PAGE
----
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Directed by Otto Bathurst
Starring Taron Egerton, Jamie Foxx, Ben Mendelsohn and Eve Hewson
With dozens of adaptations of the medieval tale of Robin Hood in film, could this latest one offer viewers something new? More importantly, is it any good?
Reviewing it through the medievalist perspective, the first thing I noticed was that this was not set in the Middle Ages, but more a blend of ‘sometime in the past’ with a little steampunk. The filmmakers even deliberately state they won’t be giving us a supposed date to these events, or even that it is history.
What we do get is arrows that shoot like bullets – the machine gun crossbow is a nice touch – and a city of Nottingham which has flames spewing out of every second building – because of the mines, I guess. Some viewers will view it as ridiculous, but I rather liked this take on the story – giving us something of a new setting to play with.
The story moves quickly as Robin and Marian meet at the beginning, and falling very much in love. All is happy until Robin gets a letter – he’s been drafted to fight in the war! We next see him in ‘Arabia’ fighting in the crusades, where you get scenes seemingly lifted from World War Two films. It’s not too long before we return back to England and Nottingham, where the city is now under the crushing grip of its Sheriff.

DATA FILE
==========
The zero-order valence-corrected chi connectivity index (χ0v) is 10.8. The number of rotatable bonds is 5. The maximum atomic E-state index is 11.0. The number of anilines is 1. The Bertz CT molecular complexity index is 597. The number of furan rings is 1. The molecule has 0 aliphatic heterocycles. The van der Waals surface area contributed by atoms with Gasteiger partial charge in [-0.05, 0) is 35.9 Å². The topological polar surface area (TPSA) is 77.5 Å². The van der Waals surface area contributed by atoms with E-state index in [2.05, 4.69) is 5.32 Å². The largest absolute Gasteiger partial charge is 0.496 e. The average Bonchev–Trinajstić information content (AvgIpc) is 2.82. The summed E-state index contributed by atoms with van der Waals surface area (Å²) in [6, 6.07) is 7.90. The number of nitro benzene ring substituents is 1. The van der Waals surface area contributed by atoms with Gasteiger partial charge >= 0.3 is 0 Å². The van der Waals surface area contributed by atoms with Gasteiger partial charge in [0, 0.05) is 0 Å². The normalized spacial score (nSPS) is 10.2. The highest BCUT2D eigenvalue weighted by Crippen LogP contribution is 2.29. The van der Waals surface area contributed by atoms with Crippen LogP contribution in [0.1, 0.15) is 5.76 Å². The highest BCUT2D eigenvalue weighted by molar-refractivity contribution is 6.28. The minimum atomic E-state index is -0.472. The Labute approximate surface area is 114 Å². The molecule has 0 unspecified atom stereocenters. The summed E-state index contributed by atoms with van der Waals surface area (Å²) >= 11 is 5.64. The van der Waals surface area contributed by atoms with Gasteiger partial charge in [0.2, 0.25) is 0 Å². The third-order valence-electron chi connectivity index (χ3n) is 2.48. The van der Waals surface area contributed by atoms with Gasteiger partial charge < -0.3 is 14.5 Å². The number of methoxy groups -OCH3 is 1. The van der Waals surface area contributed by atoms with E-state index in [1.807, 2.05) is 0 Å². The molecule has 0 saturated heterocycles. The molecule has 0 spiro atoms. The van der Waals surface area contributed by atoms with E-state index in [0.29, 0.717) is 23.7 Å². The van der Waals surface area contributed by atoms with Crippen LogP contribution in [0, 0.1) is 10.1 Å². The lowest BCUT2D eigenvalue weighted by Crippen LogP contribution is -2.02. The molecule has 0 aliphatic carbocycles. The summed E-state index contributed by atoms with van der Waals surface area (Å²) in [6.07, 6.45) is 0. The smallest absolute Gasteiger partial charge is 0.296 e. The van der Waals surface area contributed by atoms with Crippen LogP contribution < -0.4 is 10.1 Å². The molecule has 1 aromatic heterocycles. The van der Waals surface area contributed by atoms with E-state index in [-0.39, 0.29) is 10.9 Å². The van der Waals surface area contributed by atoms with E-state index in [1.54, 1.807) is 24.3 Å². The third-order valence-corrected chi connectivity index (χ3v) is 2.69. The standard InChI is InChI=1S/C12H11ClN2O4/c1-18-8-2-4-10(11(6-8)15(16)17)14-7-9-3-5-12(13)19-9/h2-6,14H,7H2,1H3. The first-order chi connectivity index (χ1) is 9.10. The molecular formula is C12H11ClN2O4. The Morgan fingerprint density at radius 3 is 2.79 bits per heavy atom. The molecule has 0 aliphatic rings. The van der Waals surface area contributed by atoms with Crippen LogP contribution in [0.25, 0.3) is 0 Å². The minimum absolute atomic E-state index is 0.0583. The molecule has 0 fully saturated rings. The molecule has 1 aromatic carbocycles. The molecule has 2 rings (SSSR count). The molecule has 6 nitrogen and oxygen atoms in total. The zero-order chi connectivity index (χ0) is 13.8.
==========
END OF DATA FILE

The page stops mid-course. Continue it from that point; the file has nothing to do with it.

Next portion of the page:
As all Robin Hood stories go, the tale involves one where the rich and powerful are taking from the poor and weak, and our hero being the one who will make things right. The main baddie in this case is the Sheriff of Nottingham, played by Ben Mendelsohn, who seems to be reviving his Orson Krennic character from Rogue One: A Star Wars Story. The Church also is presented as the major villains as well, but there is a lot of corruption to go around.
Taron Egerton gets the starring role of Robin of Loxley, but this action hero doesn’t have the charm that he gives off in the Kingsman films. Jamie Foxx is our ‘John’ who gets to be Robin’s trainer and mentor, and we also get our Friar Tucks and Will Scarletts as well. Marian, played by Eve Hewson, is given a lot of screen time here, and delivers the best performance of the cast.
This is very much an action film, with lots of arrows being shot, and our Robin doing his best to fight and escape from the legions of armoured henchmen. The fight and chase scenes predictable, but passable. It offers up a lot of noise, but nothing memorable.
I think most moviegoers will say this is an okay film, while more seasoned reviewers can pick out lots of problems with weak dialogue and an overly serious plot. As for insights gleaned by the medievalist reviewer, it is best to say that the movie loosely borrows some medieval elements, but it certainly does not come across as something set in the Middle Ages. At least I hope the filmmakers did not think this was what they thought the medieval period might have looked like!